And while we're talking about the new California voting system, let's remember that it won 54% in a primary election.
CALIFORNIA PROP 14
- EDITORIAL: Open primaries: What about will of the people? (The Bakersfield Californian) Hey, what about the will of the people? What about all of those voters who unambiguously declared their support for a top-two runoff?
- Calif. GOP rejects divisive open primary plan (By JULIET WILLIAMS, Associated Press, Bakersfield Now.com) California Republicans on Sunday approved a compromise that leaves in place the current nominating system for GOP candidates in 2012 and will let party members use mail-in balloting to endorse candidates for office starting in 2014.
- California GOP struggles with internal strife (Joe Garofoli,Carla Marinucci, San Francisco Chronicle) Republicans, believing that the system could "disenfranchise" them in a state where they are vastly outnumbered, looked for a way for the party to influence the process.
- Most Republican presidential hopefuls skip California GOP convention (By Jack Chang, The Sacramento Bee) Most of the convention action focused on how to deal with voter-approved Proposition 14, the open-primary measure, which all but cut out parties from the nominating process. The proposition didn't affect presidential primaries.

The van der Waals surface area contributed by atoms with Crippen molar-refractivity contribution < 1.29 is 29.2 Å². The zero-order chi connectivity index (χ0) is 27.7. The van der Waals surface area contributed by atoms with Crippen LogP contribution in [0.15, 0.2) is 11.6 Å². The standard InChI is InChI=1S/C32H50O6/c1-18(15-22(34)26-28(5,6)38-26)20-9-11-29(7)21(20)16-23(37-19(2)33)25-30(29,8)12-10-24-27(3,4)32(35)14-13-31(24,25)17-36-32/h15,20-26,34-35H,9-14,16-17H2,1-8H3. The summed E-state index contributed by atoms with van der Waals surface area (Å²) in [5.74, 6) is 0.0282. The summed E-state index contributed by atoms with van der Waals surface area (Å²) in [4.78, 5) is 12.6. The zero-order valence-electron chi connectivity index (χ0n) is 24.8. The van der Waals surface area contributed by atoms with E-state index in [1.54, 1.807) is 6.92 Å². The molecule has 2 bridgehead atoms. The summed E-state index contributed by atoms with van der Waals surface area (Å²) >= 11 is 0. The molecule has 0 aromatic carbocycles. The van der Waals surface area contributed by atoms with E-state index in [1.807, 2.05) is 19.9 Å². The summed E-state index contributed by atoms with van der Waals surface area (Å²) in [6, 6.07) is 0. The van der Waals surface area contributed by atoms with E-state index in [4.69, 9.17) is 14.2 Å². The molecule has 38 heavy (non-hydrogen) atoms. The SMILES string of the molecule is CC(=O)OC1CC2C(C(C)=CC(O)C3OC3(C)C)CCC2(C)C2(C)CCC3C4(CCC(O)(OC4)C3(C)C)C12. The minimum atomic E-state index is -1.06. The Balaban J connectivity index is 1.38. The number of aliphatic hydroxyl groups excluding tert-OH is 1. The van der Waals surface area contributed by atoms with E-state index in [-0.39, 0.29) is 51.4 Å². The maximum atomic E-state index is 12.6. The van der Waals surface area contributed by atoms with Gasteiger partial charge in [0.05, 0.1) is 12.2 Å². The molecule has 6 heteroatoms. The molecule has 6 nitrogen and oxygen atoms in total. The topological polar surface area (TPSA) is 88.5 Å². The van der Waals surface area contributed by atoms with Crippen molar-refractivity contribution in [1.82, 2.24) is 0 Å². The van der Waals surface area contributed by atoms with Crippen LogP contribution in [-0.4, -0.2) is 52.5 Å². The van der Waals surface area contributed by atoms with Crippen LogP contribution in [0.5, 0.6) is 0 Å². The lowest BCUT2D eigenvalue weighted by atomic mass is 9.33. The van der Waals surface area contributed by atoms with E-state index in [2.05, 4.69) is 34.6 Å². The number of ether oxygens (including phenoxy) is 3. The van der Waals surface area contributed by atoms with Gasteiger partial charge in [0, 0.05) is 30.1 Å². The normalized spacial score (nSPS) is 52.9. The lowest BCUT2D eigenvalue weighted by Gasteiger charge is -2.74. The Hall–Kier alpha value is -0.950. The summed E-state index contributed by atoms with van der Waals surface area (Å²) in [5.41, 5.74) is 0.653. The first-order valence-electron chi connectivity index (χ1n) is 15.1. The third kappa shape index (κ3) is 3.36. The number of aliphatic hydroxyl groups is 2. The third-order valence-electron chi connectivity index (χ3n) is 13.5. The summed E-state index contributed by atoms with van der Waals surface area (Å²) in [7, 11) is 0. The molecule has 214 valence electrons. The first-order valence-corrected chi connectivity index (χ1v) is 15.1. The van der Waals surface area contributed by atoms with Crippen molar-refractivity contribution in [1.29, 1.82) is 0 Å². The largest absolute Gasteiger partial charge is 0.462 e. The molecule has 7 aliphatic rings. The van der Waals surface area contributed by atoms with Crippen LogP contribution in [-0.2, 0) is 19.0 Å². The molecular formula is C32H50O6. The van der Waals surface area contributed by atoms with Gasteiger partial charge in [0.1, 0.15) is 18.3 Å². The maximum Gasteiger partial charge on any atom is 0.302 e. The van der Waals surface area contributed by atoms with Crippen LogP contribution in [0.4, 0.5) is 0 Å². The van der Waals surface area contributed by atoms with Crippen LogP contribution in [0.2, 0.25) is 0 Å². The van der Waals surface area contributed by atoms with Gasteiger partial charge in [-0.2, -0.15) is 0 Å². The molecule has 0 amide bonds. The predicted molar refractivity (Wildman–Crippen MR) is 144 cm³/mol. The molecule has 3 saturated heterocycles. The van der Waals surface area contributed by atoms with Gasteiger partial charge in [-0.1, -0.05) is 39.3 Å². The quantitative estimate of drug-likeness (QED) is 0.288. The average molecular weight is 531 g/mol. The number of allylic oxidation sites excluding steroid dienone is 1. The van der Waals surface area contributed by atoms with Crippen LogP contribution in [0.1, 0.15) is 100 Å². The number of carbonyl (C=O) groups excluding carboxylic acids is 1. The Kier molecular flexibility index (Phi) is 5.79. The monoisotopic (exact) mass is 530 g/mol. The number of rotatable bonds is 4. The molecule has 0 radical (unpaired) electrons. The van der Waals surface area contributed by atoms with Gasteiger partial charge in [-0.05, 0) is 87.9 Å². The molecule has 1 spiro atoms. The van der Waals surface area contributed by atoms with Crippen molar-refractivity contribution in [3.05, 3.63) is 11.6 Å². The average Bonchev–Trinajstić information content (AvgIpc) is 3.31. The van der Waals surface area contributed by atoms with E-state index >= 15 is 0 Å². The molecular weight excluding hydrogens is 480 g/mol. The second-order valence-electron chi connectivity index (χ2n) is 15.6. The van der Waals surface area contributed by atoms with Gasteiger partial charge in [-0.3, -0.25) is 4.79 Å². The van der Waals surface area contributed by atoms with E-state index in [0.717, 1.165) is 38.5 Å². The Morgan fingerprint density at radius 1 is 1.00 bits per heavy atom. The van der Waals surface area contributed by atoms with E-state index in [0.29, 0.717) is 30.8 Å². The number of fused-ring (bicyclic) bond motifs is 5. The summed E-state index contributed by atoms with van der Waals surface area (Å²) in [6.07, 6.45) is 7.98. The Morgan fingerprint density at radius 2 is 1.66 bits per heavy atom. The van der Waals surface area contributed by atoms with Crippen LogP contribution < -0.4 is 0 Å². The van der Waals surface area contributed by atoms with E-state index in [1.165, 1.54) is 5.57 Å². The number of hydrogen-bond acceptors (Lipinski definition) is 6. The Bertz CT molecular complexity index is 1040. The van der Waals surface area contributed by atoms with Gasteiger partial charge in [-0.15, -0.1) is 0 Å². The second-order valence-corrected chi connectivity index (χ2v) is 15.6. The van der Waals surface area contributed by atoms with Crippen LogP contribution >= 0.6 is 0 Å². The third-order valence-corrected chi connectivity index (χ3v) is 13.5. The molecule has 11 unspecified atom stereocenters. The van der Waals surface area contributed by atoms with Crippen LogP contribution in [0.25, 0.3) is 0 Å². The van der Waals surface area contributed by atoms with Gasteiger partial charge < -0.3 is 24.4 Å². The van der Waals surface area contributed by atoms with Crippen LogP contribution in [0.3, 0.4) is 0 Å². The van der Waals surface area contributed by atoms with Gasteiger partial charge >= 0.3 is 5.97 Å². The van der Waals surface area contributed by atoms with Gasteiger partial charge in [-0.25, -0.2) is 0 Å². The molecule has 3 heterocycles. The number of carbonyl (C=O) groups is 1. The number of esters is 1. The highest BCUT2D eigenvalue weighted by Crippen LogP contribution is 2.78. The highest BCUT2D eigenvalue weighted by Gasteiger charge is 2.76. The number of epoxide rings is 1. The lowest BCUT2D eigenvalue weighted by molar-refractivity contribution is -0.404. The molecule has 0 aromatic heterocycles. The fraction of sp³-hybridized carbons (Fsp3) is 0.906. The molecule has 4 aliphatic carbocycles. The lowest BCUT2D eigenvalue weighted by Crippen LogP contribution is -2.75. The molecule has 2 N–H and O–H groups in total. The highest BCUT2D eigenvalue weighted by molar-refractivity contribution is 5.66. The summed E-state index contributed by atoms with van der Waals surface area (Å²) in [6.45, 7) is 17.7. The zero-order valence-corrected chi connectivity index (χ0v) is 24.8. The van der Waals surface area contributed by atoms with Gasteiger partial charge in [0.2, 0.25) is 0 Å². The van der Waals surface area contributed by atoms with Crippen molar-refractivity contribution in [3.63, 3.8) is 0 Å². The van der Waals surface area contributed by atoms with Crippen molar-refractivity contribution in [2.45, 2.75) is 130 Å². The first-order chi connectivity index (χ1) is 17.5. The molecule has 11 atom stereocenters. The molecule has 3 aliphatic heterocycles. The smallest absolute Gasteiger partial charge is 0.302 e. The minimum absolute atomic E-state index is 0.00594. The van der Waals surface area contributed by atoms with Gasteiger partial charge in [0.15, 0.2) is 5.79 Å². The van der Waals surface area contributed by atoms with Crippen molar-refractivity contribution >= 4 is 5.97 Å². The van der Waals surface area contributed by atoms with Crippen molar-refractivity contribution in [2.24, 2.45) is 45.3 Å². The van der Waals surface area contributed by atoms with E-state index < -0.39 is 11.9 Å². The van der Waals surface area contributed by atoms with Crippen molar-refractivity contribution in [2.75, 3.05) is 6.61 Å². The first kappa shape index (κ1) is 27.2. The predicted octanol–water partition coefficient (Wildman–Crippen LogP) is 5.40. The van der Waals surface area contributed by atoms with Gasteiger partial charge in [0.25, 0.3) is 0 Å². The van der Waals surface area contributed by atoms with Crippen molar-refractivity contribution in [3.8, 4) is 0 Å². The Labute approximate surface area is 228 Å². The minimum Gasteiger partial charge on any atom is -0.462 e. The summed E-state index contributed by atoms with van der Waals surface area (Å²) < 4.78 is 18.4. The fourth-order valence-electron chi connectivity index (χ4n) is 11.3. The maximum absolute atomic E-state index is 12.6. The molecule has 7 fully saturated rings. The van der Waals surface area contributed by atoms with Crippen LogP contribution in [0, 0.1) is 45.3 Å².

- Republicans vote to nominate candidates by mail to sidestep 'top-two primary' system - California Republicans vote to enact a sweeping end-run around the spirit of the "top-two primary" system adopted by voters as Proposition 14. The party decides to conduct a mail-in nominating process with all registered GOP voters before the primary election. (By Seema Mehta and Maeve Reston, Los Angeles Times)
- The GOP searches for relevance post-Proposition 14 (Opinion L.A. - OPED by Jon Healey, LA Times) You might argue that the pre-primary is, as Mehta and Reston put it, "a sweeping end-run around the spirit" of the new primary system. (I'm still trying to figure out how one would run around a spirit, but I digress.) But what are the parties supposed to do in a new system that essentially amounts to a general election and a runoff?
- State Republican Party leaders seek to hold onto clout despite open primary - At the party's convention this weekend, bosses will attempt to curb the effect of the 'top-two' voting system passed by voters last year and maintain their influence over candidates. (By Michael J. Mishak, Los Angeles Times)
- U.S. District Court Holds Hearing in California Case on Party Label Discrimination (Ballot Access News) The judge seemed uncomfortable with this case, and suggested that party labels on the ballot are not important, because candidates can describe themselves in the Voters Pamphlet.